As a general design principle, we also tried to make them as a unique as possible by avoiding the first and most obvious tropes. Take the Champion for example. Here, we knew that we needed a flying mech with a giant sword, so instead of jumping to the first and most obvious idea (a jetpack, rocket feet), we gave it flight through energy emitting ‘wings’, and removed it’s feet entirely. Take the Warden as another example. We knew that we needed a ranged unit, so an archer was the obvious choice for a race based off medieval warriors. However, instead of merely giving it a mechanised bow and arrow or crossbow, we gave it two massive ‘bows’, one on each arm, that function as energy cannons. The essence of it is to take your first, most obvious idea, and then give it a little twist.
Of course, the role of unit art, as well as looking cool, is to communicate to the player what that unit can do. The Protector is a melee unit with powerful defensive abilities, so it needs a melee weapon and a large, eye-catching shield. The Champion can fly and has a devastating melee attack, so it needs a propulsion system and a truly enormous sword. These decisions may seem obvious, but it’s of such paramount importance that it’s something we’re always thinking about. If there’s one thing we’ve learned, it’s that we can always work to improve on how our designs communicate to the player.
Kujansuu: It’s part of the process of development that not every idea makes it in, even ones we love, for a variety of reasons, from deadlines, to costs, to testing out what is fun and what isn’t. What were some of the ideas in Star Kings we had to leave on the cutting room floor and which was your personal favorite?
Bird: One of the main things that Knights are famous for is fighting dragons. There was an idea of having super boss monsters that you would go on quests to slay, maybe they’d be so big that you’d actually have battles on top of or inside them! Sadly, with all the other big features we were committed to making, there was just no time for such a concept to be made.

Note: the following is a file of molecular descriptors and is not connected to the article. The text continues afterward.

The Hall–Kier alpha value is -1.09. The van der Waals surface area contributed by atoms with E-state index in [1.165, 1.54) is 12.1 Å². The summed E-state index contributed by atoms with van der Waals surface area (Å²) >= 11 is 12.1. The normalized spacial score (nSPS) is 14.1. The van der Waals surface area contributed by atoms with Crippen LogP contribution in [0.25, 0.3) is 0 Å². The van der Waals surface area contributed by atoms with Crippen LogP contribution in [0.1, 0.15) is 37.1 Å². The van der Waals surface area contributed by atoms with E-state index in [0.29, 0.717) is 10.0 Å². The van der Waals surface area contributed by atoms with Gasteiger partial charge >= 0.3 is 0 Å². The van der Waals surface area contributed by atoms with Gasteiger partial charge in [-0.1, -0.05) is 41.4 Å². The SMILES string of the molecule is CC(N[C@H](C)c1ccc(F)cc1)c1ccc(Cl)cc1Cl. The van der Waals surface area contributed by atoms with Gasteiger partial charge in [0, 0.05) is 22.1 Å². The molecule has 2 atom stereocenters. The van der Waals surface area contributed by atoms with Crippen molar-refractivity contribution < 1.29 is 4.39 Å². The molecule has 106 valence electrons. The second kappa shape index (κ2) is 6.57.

Kujansuu: Tell us a little about the Seers. What kinds of powers or abilities do they have? Why did you give them these capabilities?
Bird: The Seers use a super-computer called Oracle; it collects vast amounts of information about the world and uses it to predict the future. The Seers use Oracle to understand and control the flow of battle, which in gameplay terms works by letting the player cheat at key moments and force the game’s dice to roll a particular number in their advantage. For example, the Augur can curse a target with Fatalism, which means you will never miss it if you shoot it. The Watcher can bless a unit with Providence, and that unit will always roll Critical Hit when it rolls to hit.
Kujansuu: Do you have a few tips or tricks you could share for those who are returning to the Age of Wonders: Planetfall so they can jump right in and play?
Bird: Your starting Paladins work well in tight formations, so keep them bunched up and try to get the Oath of Loyalty mod as soon as possible to make your formations stronger.
There is a doctrine called Pre-Battle Prediction which will hugely increase your units survivability by letting them ignore the first attack that hits them in each battle.
Don’t forget your Seers, the big robots will kill your enemies, but it’s the Seers who keep them alive in a universe where they literally brought a sword to a gunfight.
Kujansuu: Thank you for taking the time to write such thorough replies Tom! And thanks to everyone for reading our behind-the-scenes look at Star Kings, available now on Windows 10 PC and Xbox One!
Age of Wonders: Planetfall – Star Kings